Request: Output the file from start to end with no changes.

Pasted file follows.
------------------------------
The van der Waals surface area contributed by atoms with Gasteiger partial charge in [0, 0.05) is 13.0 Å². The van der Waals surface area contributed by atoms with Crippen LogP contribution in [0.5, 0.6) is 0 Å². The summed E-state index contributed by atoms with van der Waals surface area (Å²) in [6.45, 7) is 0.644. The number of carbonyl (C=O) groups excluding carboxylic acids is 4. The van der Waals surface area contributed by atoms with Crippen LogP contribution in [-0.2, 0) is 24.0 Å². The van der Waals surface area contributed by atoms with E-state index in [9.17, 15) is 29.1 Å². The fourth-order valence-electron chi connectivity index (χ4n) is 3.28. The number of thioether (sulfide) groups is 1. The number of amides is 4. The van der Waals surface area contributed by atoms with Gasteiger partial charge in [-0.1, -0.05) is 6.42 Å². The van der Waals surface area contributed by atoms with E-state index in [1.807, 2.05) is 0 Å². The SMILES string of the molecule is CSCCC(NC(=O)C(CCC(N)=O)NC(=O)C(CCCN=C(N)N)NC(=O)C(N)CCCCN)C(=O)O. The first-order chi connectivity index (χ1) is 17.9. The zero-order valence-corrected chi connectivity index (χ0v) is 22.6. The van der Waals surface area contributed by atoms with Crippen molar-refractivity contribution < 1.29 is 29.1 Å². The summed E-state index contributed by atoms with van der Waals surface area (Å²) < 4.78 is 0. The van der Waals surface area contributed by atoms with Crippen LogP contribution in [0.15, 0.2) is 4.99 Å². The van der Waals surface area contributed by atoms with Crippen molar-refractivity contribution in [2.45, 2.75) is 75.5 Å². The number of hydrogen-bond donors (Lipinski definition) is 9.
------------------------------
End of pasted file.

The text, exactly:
The van der Waals surface area contributed by atoms with Gasteiger partial charge in [0, 0.05) is 13.0 Å². The van der Waals surface area contributed by atoms with Crippen LogP contribution in [0.5, 0.6) is 0 Å². The summed E-state index contributed by atoms with van der Waals surface area (Å²) in [6.45, 7) is 0.644. The number of carbonyl (C=O) groups excluding carboxylic acids is 4. The van der Waals surface area contributed by atoms with Crippen LogP contribution in [-0.2, 0) is 24.0 Å². The van der Waals surface area contributed by atoms with E-state index in [9.17, 15) is 29.1 Å². The fourth-order valence-electron chi connectivity index (χ4n) is 3.28. The number of thioether (sulfide) groups is 1. The number of amides is 4. The van der Waals surface area contributed by atoms with Gasteiger partial charge in [-0.1, -0.05) is 6.42 Å². The van der Waals surface area contributed by atoms with E-state index in [1.807, 2.05) is 0 Å². The SMILES string of the molecule is CSCCC(NC(=O)C(CCC(N)=O)NC(=O)C(CCCN=C(N)N)NC(=O)C(N)CCCCN)C(=O)O. The first-order chi connectivity index (χ1) is 17.9. The zero-order valence-corrected chi connectivity index (χ0v) is 22.6. The van der Waals surface area contributed by atoms with Crippen molar-refractivity contribution < 1.29 is 29.1 Å². The summed E-state index contributed by atoms with van der Waals surface area (Å²) < 4.78 is 0. The van der Waals surface area contributed by atoms with Crippen LogP contribution in [0.15, 0.2) is 4.99 Å². The van der Waals surface area contributed by atoms with Crippen molar-refractivity contribution in [2.45, 2.75) is 75.5 Å². The number of hydrogen-bond donors (Lipinski definition) is 9.